workers are approaching the bonus season with more confidence than they were last year thanks to an improvement in the financial services job market, according to two new reports.
City recruitment company Morgan McKinley found 88 per cent of City workers expected to receive a bonus, up six per cent from last year, while 73 per cent expect their bonus to be equivalent to at least 30 per cent of their annual salary.
A total of 48 per cent expect their bonus to be higher than last year, while 41 per cent expect it to be about the same.
A further 72 per cent of City professionals say they are more confident about their job prospects than last year.
Morgan McKinley found City job opportunities increased 23 per cent year-on-year from 3,843 jobs in August 2009 to 4,725 in September 2010.
Meanwhile, a survey by careers website eFinancialCareers.com found 57 per cent of City workers expected their bonus to be higher than last year, while one in five believe their bonus will be over 50 per cent higher than a year ago.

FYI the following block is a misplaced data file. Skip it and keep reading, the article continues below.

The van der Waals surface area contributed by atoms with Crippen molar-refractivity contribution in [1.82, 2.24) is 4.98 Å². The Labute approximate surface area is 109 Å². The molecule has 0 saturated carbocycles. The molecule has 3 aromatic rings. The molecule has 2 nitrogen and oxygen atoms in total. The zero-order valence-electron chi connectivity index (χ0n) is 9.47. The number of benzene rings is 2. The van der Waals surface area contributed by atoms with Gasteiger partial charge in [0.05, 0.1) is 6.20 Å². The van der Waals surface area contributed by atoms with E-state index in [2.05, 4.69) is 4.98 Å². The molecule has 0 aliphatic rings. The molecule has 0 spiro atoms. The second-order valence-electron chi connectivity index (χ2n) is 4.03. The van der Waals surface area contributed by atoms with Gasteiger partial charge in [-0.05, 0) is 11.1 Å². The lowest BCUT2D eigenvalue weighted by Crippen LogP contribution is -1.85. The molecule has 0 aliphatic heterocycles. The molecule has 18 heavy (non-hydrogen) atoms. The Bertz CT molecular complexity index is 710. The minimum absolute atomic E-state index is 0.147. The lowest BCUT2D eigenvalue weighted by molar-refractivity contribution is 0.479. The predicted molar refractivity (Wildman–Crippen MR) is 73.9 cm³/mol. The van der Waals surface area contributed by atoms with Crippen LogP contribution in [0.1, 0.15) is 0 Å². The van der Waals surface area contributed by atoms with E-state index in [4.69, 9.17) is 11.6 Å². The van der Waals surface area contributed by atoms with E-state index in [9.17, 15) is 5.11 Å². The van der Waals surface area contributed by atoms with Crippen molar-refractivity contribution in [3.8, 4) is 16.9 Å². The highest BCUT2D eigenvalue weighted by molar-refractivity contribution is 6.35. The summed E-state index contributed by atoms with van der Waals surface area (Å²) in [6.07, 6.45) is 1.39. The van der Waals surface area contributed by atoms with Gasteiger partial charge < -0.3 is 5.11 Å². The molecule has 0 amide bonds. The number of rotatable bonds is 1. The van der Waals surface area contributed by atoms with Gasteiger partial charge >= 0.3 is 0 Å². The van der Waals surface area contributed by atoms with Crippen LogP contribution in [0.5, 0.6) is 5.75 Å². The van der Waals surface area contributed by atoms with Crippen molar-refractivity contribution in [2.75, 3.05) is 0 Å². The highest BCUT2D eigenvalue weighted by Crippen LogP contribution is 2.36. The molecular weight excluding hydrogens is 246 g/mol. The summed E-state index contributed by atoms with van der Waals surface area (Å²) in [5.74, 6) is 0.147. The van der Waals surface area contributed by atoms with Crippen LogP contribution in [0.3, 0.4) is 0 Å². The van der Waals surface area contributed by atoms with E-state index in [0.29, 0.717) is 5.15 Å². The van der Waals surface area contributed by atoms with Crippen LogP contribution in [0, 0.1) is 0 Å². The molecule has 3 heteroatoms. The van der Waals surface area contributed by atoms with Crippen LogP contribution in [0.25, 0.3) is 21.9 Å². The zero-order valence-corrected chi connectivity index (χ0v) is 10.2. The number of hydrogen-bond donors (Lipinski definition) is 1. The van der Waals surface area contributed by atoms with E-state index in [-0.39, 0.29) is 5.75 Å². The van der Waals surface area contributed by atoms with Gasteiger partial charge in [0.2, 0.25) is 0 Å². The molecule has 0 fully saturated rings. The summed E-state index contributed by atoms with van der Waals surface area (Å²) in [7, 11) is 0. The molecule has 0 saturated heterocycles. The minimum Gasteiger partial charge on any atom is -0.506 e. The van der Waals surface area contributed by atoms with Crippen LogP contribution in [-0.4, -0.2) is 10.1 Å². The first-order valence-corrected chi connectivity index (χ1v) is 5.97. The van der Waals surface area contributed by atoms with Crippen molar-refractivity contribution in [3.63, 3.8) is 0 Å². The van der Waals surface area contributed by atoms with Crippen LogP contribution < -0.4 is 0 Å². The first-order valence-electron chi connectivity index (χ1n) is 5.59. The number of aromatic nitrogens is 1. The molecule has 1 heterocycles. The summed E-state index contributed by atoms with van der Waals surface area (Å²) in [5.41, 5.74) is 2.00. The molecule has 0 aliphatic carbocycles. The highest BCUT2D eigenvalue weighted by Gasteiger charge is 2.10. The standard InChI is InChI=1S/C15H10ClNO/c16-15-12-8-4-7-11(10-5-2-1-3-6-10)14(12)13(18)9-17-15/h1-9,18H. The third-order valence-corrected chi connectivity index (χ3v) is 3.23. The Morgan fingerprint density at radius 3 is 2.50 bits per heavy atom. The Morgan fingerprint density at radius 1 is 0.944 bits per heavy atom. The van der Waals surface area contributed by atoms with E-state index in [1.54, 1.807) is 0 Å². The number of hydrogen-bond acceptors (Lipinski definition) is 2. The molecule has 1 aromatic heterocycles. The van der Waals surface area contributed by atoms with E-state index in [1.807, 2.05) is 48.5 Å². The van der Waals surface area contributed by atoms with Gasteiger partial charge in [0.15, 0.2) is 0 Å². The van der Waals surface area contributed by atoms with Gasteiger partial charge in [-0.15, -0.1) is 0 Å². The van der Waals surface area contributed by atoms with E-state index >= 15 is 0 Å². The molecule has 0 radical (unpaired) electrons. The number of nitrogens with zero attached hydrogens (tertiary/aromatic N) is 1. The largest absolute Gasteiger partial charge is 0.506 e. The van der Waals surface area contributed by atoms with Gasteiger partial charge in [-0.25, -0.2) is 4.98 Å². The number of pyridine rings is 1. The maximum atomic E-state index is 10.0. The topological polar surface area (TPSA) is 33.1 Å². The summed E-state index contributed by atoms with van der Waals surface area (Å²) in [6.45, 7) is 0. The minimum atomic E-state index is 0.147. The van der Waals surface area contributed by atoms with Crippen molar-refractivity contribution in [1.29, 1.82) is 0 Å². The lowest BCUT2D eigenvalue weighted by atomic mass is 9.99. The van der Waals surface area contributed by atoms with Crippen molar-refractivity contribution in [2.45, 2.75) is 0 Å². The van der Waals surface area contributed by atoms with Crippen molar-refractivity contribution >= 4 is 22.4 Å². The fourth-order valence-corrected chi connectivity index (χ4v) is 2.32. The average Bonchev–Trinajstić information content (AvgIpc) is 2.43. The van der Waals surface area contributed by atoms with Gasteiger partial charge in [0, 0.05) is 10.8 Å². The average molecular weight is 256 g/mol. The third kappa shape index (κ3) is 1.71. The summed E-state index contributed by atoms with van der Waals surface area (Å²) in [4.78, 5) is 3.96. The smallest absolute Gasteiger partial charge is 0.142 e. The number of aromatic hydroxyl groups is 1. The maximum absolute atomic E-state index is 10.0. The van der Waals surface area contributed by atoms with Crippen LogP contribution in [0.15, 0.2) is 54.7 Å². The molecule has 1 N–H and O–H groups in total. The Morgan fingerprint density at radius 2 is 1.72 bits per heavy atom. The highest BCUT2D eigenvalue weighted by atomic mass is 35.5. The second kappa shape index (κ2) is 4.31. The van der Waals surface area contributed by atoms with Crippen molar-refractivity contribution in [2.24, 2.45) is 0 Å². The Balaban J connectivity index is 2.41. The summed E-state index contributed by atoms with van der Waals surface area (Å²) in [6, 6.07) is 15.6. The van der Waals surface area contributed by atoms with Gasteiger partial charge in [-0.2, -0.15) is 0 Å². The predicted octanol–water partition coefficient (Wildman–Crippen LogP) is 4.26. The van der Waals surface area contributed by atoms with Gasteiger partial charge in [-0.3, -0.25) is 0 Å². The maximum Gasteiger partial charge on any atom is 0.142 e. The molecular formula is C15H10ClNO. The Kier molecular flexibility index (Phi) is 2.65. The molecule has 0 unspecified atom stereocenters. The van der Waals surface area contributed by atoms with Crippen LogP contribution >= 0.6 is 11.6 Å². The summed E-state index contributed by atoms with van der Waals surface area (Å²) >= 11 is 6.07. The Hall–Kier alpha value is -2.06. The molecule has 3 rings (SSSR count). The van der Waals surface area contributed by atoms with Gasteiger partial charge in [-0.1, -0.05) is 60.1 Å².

The majority (51 per cent) of bankers also believe most of their bonus will be paid in cash despite the recommendation by the Financial Services Authority (FSA) that cash payments should be limited to less than 50 per cent of a total bonus.
Half of City workers also expect to receive their full bonus rather than seeing some of it deferred. Only 28 per cent appear to know whether their firm has a clawback policy, said the website.
The survey results come as JP Morgan Chase prepares to report its third quarter earnings tomorrow, which typically include details of its bonus pool, effectively beginning the bonus reporting season.